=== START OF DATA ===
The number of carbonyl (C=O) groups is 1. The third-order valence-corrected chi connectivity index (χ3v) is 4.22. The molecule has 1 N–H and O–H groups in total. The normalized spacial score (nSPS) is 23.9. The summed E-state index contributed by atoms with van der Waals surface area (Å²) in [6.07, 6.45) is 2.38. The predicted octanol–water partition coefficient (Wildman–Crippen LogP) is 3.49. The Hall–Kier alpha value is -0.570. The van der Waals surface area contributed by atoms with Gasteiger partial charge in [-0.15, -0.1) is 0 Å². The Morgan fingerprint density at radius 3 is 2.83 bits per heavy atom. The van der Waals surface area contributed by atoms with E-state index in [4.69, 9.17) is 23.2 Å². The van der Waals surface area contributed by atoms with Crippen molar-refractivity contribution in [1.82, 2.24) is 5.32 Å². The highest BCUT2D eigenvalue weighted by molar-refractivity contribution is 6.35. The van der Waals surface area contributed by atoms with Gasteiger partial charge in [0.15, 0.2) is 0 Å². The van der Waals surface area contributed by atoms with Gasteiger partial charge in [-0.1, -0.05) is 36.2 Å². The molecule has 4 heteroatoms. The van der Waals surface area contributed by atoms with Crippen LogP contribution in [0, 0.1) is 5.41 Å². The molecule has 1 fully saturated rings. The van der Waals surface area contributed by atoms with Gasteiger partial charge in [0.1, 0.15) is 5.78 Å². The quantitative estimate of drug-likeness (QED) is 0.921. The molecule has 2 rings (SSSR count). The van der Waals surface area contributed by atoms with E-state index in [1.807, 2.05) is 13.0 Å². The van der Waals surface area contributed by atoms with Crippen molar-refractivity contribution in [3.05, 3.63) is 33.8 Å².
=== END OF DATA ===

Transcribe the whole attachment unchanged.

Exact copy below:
The number of carbonyl (C=O) groups is 1. The third-order valence-corrected chi connectivity index (χ3v) is 4.22. The molecule has 1 N–H and O–H groups in total. The normalized spacial score (nSPS) is 23.9. The summed E-state index contributed by atoms with van der Waals surface area (Å²) in [6.07, 6.45) is 2.38. The predicted octanol–water partition coefficient (Wildman–Crippen LogP) is 3.49. The Hall–Kier alpha value is -0.570. The van der Waals surface area contributed by atoms with Gasteiger partial charge in [-0.15, -0.1) is 0 Å². The Morgan fingerprint density at radius 3 is 2.83 bits per heavy atom. The van der Waals surface area contributed by atoms with E-state index in [4.69, 9.17) is 23.2 Å². The van der Waals surface area contributed by atoms with Crippen molar-refractivity contribution in [1.82, 2.24) is 5.32 Å². The highest BCUT2D eigenvalue weighted by molar-refractivity contribution is 6.35. The van der Waals surface area contributed by atoms with Gasteiger partial charge in [0.15, 0.2) is 0 Å². The van der Waals surface area contributed by atoms with Gasteiger partial charge in [-0.1, -0.05) is 36.2 Å². The molecule has 4 heteroatoms. The van der Waals surface area contributed by atoms with Crippen LogP contribution in [0, 0.1) is 5.41 Å². The molecule has 1 fully saturated rings. The van der Waals surface area contributed by atoms with Gasteiger partial charge in [0.1, 0.15) is 5.78 Å². The quantitative estimate of drug-likeness (QED) is 0.921. The molecule has 2 rings (SSSR count). The van der Waals surface area contributed by atoms with E-state index in [1.807, 2.05) is 13.0 Å². The van der Waals surface area contributed by atoms with Crippen molar-refractivity contribution in [3.05, 3.63) is 33.8 Å².